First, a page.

By Justin P. Hicks
GRAND RAPIDS, MI — Grand Rapids has adopted a human rights ordinance in an effort to protect members of various protected classes from being discriminated against across avenues including housing, employment, public services and crime reporting.
The ordinance, which was first introduced in April and has since been updated, passed unanimously Tuesday, Aug. 27, during the evening city commission meeting at City Hall.
Its passing was followed by cheers and clapping throughout the city commission chambers.
Under the new policy, it’ll be contrary to city policy for any person to deny any individual the enjoyment of civil rights because of actual or perceived color, sexual orientation or any other protected class.
The policy includes making bias crime reporting a civil infraction, meaning it would be against city policy to call police and racially profile people of color for non-criminal matters, where the call is made solely as an act of discrimination. If someone is found in violation of the ordinance, they could face a civil infraction of up to $500.
Community members raised concerns about the language in the proposal during an April 23 public hearing. They said the law might deter people from calling the police to report suspicious and potentially criminal behavior.
Police Chief Eric Payne has said he expects that the updates to the ordinance, along with an educational awareness campaign, will ease those resident concerns.
Payne said the language before might have been a little vague, but expects the educational component will be the biggest takeaway to the newest draft.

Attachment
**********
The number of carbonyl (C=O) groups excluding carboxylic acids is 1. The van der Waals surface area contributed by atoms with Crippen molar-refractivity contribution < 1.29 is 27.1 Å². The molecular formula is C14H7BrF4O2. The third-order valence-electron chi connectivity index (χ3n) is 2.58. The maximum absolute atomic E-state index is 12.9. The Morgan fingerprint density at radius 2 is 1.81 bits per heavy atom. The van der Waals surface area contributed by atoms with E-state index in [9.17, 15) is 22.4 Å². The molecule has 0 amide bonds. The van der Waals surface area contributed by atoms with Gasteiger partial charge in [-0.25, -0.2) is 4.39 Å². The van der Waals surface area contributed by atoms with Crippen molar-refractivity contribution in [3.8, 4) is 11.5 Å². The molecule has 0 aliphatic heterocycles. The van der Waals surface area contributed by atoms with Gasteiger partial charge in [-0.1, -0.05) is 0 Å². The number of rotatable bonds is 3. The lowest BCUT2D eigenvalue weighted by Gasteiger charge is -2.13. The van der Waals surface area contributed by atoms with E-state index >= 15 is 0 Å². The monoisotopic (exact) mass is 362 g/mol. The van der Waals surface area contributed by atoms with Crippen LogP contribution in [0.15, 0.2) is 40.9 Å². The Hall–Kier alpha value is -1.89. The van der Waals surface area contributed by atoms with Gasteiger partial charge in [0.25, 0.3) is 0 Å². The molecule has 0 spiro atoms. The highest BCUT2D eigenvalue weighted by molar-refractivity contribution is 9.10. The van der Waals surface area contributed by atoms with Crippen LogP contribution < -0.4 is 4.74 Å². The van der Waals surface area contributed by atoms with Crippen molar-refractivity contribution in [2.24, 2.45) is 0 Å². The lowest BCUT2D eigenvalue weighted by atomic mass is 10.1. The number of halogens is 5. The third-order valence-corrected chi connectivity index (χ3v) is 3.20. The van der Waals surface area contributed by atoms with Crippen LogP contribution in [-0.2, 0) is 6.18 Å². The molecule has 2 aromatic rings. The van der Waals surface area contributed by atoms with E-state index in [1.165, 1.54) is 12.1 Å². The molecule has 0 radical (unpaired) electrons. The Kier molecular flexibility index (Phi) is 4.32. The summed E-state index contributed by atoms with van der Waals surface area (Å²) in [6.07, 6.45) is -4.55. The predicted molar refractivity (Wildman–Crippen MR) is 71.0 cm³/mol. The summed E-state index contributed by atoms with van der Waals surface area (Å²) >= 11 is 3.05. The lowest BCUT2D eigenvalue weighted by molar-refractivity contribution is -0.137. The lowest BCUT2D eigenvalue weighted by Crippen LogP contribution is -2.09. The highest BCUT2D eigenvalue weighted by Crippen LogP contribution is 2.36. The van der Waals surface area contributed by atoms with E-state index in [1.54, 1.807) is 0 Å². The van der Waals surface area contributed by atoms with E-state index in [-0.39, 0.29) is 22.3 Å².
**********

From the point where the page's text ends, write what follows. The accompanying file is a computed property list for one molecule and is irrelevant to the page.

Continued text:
“This is not a deterrent for people to call the police department when they see actual crimes being committed,” he said. “We’ve always encouraged that … This will hopefully impact those who have hate in their hearts for whatever groups out there that solely call us to intervene in something that’s not criminal in nature.”
In July 2018, the Grand Rapids Community Relations Commission started discussing amendments to the civil rights/human rights ordinance, which was adopted by the city commission in 1953. The ordinance has gone through various changes over the last half-century, including protections for LGBTQ residents.
Protected classes under the ordinance include actual or perceived color, race, religion or creed, sex, gender, identity or expression, sexual orientation, national origin, genotype, age, marital status, medical condition, disability, height, weight or source of lawful income.
The ordinance will go into effect later this year.
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Learn more about ways cities can address bias in our previous coverage: